The banks have outlined the underlying performance of their business lending divisions in their full-year 2018 financial results, with the two banks showing opposing trends for their business lending.
Both Commonwealth Bank (CBA) and Suncorp released their results this week.
CBA's 2018 full-year (FY18) results, released on Wednesday (8 August), reported negative business lending growth of 0.6 per cent in FY18, compared with 3.3 per cent positive growth in FY17, with CBA’s business lending activity 3.8 per cent below system (which is currently at +3.2 per cent).
Based on figures from the Reserve Bank of Australia (RBA), CBA’s share of the business lending market also dropped from 16.5 per cent to 15.9 per cent over the same period. Data from the Australian Prudential Regulation Authority (APRA) also noted a decline in the bank’s share of the business market from 18.6 per cent to 17.8 per cent.
Conversely, Suncorp’s SME lending portfolio increased from $5.7 billion in FY17 to $6.4 million in FY18.
SME lending also grew as a share of Suncorp’s total lending portfolio from 10 per cent in FY17 to 11 per cent in FY18.
Property investment made up the largest portion of SME finance settlements processed by the non-major in FY18 (35 per cent).
Meanwhile, loans to NSW SMEs represented the largest portion of its finance flows (71 per cent).
Suncorp’s results also revealed that its agribusiness lending portfolio remained stable at $4.5 billion, with the majority of such loans approved for borrowers in Queensland (63 per cent).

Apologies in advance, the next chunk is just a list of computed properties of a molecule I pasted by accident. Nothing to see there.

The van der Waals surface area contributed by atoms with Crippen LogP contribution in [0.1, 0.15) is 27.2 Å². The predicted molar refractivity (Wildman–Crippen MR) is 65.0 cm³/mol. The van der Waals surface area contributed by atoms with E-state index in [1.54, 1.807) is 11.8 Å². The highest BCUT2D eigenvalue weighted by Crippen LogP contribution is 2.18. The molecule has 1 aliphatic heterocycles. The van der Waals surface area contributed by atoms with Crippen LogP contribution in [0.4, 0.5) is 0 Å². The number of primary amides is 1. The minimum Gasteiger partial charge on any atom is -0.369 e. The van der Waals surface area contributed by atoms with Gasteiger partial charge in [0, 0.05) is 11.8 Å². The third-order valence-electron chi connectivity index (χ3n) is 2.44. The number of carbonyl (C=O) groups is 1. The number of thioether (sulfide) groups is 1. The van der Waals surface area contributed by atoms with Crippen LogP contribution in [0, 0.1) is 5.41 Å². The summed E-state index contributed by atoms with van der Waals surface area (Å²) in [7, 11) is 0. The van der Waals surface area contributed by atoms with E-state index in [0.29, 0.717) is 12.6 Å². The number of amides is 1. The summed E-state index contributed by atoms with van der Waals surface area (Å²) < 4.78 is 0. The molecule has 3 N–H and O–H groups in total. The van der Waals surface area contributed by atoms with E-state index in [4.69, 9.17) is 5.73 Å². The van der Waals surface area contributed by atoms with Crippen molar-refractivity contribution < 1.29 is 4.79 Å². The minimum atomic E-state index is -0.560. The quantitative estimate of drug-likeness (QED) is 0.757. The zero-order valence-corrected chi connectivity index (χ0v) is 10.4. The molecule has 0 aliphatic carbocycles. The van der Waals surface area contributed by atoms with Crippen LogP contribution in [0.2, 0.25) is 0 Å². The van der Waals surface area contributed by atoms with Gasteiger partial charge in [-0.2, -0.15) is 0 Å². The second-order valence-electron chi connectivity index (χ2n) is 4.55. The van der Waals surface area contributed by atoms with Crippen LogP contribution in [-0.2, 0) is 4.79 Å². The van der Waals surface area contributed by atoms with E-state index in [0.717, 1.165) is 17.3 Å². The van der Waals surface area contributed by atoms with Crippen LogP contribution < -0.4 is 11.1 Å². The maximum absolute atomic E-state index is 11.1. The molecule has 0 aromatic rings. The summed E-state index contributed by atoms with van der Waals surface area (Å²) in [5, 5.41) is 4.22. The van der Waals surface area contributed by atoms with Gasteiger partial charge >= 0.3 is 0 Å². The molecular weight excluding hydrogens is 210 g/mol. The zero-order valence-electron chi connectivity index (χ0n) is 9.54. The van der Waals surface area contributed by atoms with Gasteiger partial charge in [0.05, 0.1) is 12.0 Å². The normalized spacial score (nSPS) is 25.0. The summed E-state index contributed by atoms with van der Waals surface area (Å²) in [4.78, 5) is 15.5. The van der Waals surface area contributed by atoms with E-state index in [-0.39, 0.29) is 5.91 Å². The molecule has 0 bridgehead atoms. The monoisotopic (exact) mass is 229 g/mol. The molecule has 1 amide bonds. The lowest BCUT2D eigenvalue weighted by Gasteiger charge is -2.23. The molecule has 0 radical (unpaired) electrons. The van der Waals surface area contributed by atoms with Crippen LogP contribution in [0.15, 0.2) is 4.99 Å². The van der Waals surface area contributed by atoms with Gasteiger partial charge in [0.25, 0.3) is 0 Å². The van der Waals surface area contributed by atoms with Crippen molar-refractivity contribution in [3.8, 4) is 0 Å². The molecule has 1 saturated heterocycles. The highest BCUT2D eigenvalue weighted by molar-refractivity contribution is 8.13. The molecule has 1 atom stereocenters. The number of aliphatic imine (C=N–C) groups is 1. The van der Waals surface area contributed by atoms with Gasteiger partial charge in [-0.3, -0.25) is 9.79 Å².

Overall profit performance
CBA’s net profit after tax (NPAT) took a hit over FY18, falling by 4.8 per cent to $9.23 billion. CBA CEO Matt Comyn attributed the decline in profit growth to “one-off” payments, which included CBA’s $700 million AUSTRAC penalty, the $20 million settlement paid to ASIC for alleged bank bill swap rate (BBSW) rigging, and $155 million in regulatory costs incurred from the Royal Commission into Misconduct in the Banking, Superannuation and Financial Services Industry.
“There has been a number of one-off items that have impacted the result, including a couple of large penalties that we have resolved. If you strip some of those out, actually the result looks more from an underlying perspective up 3.7 per cent,” Mr Comyn said.
Suncorp Group’s total net profit after tax (NPAT) also fell, dropping by 1.4 per cent, from $1.07 billion in FY17 to $1.05 billion in FY18.
According to the non-major, its profit loss was attributable to “accelerated investment of $146 million in the marketplace”, and a “four-fold increase in regulatory costs to $54 million”.
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